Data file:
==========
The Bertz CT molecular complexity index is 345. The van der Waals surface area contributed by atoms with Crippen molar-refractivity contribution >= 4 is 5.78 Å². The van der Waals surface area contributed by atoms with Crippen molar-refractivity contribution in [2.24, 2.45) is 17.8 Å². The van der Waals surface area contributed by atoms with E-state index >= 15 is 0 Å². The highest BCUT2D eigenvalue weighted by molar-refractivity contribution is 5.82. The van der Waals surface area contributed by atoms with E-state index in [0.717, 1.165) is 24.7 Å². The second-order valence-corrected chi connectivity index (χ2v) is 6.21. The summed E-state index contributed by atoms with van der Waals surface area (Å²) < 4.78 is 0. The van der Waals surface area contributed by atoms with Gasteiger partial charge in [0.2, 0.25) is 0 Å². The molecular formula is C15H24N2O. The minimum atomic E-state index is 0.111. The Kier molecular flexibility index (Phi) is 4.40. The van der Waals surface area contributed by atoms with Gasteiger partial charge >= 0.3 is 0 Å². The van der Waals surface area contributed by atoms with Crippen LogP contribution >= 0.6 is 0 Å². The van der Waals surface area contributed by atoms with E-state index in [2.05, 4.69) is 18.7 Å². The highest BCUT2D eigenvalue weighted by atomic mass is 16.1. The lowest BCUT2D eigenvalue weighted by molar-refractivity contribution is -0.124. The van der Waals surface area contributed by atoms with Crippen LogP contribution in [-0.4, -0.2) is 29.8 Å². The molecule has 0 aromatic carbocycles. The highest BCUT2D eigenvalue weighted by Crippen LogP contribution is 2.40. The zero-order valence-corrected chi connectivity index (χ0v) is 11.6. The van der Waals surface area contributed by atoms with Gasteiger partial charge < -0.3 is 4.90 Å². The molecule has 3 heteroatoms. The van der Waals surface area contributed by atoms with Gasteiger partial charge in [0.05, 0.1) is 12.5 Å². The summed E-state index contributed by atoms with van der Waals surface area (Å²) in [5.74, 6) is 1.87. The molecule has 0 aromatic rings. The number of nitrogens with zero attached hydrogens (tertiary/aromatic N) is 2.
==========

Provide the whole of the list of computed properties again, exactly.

The Bertz CT molecular complexity index is 345. The van der Waals surface area contributed by atoms with Crippen molar-refractivity contribution >= 4 is 5.78 Å². The van der Waals surface area contributed by atoms with Crippen molar-refractivity contribution in [2.24, 2.45) is 17.8 Å². The van der Waals surface area contributed by atoms with E-state index >= 15 is 0 Å². The highest BCUT2D eigenvalue weighted by molar-refractivity contribution is 5.82. The van der Waals surface area contributed by atoms with E-state index in [0.717, 1.165) is 24.7 Å². The second-order valence-corrected chi connectivity index (χ2v) is 6.21. The summed E-state index contributed by atoms with van der Waals surface area (Å²) < 4.78 is 0. The van der Waals surface area contributed by atoms with Gasteiger partial charge in [0.2, 0.25) is 0 Å². The molecular formula is C15H24N2O. The minimum atomic E-state index is 0.111. The Kier molecular flexibility index (Phi) is 4.40. The van der Waals surface area contributed by atoms with Gasteiger partial charge >= 0.3 is 0 Å². The van der Waals surface area contributed by atoms with Crippen LogP contribution >= 0.6 is 0 Å². The van der Waals surface area contributed by atoms with E-state index in [2.05, 4.69) is 18.7 Å². The highest BCUT2D eigenvalue weighted by atomic mass is 16.1. The lowest BCUT2D eigenvalue weighted by molar-refractivity contribution is -0.124. The van der Waals surface area contributed by atoms with Crippen LogP contribution in [-0.4, -0.2) is 29.8 Å². The molecule has 0 aromatic carbocycles. The highest BCUT2D eigenvalue weighted by Crippen LogP contribution is 2.40. The zero-order valence-corrected chi connectivity index (χ0v) is 11.6. The van der Waals surface area contributed by atoms with Gasteiger partial charge < -0.3 is 4.90 Å². The molecule has 3 heteroatoms. The van der Waals surface area contributed by atoms with Gasteiger partial charge in [0.05, 0.1) is 12.5 Å². The summed E-state index contributed by atoms with van der Waals surface area (Å²) in [5.74, 6) is 1.87. The molecule has 0 aromatic rings. The number of nitrogens with zero attached hydrogens (tertiary/aromatic N) is 2.